Once the proposal was complete, Erin sent it off to potential editors. Then we waited.
After a few rejections, there was eventually interest—from multiple editors. I will never forget receiving the first email stating that a publisher was interested in the book. After four years of working on this ever-changing project, I was finally close to the dream.
We scheduled a phone call with one of the interested editorsI Her name was Laura and she was from Seal Press, a Hachette imprint. She enjoyed my writing and unlike some of the other people we had heard from, she really understood the message of the book. In fact, she understood it so much that she felt it applied to people of all ages—not just my own peers. She had a vision for the book slightly different from the proposal we had put together, so I would have to switch gears again, but I loved her ideas. So I told her so—and then it came: the offer.
I finally had a book deal.
What happened next?
The verbal offer came in June 2018 and the formal, legal one came a few months later. The first draft of the book was due in January 2019, and the edits came in a few weeks later before being due in March. None of this process was easy (I had to give up a lot to work on this project over the years), but this was by far the hardest part for me. When making the edits, I decided to cut, rewrite, and add material throughout—all in the span of one month, while working a full-time job. I could have half assed it, sure, and done the bare minimum, but this was my child. I had to do what I felt was necessary.
After many sleepless nights and migraines, an edited book was born. I sent it over to my editor, she made some tweaks and cuts, and then it was sent to the copyeditor for all things grammar. A few months later, before I knew it, the book was off to the printers.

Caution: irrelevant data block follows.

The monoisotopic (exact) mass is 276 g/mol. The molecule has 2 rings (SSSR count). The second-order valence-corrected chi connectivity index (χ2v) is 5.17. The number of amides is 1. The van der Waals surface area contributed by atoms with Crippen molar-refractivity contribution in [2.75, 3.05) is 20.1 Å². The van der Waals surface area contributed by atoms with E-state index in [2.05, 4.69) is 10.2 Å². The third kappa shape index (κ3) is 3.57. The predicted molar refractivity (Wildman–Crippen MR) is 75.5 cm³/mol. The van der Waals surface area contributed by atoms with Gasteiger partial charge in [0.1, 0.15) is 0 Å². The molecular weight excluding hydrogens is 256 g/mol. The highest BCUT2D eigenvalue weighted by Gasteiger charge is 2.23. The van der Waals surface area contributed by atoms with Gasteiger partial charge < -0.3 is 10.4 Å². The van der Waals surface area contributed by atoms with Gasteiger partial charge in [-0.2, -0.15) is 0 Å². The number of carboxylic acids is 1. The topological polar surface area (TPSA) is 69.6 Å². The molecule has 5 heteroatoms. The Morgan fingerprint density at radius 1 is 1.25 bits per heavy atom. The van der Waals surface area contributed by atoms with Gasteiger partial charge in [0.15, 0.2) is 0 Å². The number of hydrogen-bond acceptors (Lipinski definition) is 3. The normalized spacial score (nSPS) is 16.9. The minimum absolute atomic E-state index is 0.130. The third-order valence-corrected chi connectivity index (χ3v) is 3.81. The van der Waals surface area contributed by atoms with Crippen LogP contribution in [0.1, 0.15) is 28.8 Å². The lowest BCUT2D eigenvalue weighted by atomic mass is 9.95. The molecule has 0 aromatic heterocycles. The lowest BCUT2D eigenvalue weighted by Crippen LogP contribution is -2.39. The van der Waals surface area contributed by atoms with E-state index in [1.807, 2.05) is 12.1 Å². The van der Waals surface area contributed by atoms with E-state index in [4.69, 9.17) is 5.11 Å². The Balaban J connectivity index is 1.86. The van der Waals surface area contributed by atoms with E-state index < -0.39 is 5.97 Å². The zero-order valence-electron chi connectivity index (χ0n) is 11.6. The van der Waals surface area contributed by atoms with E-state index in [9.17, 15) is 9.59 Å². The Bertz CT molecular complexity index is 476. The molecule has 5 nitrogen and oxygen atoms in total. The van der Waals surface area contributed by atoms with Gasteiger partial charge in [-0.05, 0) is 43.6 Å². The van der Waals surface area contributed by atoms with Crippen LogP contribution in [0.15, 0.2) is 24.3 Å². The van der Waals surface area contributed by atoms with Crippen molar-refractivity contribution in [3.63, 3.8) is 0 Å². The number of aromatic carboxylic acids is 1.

During that time, the title of the book was changed to Average is the New Awesome: A Manifesto for the Rest of Us, the cover was designed by the publisher, and I had to abandon this website because I could not possibly do everything at the same time. But because I had embraced my average, I was okay with that. I would get back to it eventually. (and I did! here I am guys!!! 31 and still THRIVING in the most average way possible).
I should add: During this time, I was still posting to and growing the website’s Instagram account, @20somethingproblems, which ended up growing to currently have over 85,000 followers, with many of my tweets and memes getting reposted by big name accounts and some celebrities. You can’t abandon all of your platforms while writing a book, or you may have trouble marketing it when it’s done!
Where is Average is the New Awesome now?
Six years after deciding I was going to write a book, my first one is TWO DAYS AWAY from being released on January 7th 2020.
Average is the New Awesome is not about my struggle to become a published author. But never have I ever felt more average than when I was in pursuit of that dream. In fact, I almost gave up that dream because I started to think I was too mediocre to achieve it—just like that person wrote in their survey answer.
But I was good enough. I ended up getting the book deal after all.
If you’ve ever felt behind in life or too average to pursue a certain dream, like me, this book is for you. Average does not mean failure. Average means you’re doing just fine. It means you can still go after your dreams, but if you never get to all of the places you’ve wanted to go, that’s okay too. You just need to keep taking the steps there, acknowledge all of your accomplishments—big and small, and remember to be happy on this journey to wherever life is taking you next.
You can’t control how things end up, but you can make the most of whatever life hands you. That’s certainly what I, a mediocre, talentless hack, did to get a book deal. It might not have been the biggest book deal, and it definitely won’t end up being the best book anyone has ever written, but that’s okay. You don’t have to be the best to be successful. You just have to keep going.
Order Average is the New Awesome now from Amazon, Target, Barnes & Noble, a local bookstore, and more!
Average is the New Awesome is a celebration of ordinary awesomeness, for all of us who were told “You can do anything!” and then found out we actually can’t. Be sure to add it to your Goodreads account if you have one! I hope you enjoy it, and I very much appreciate all of the support!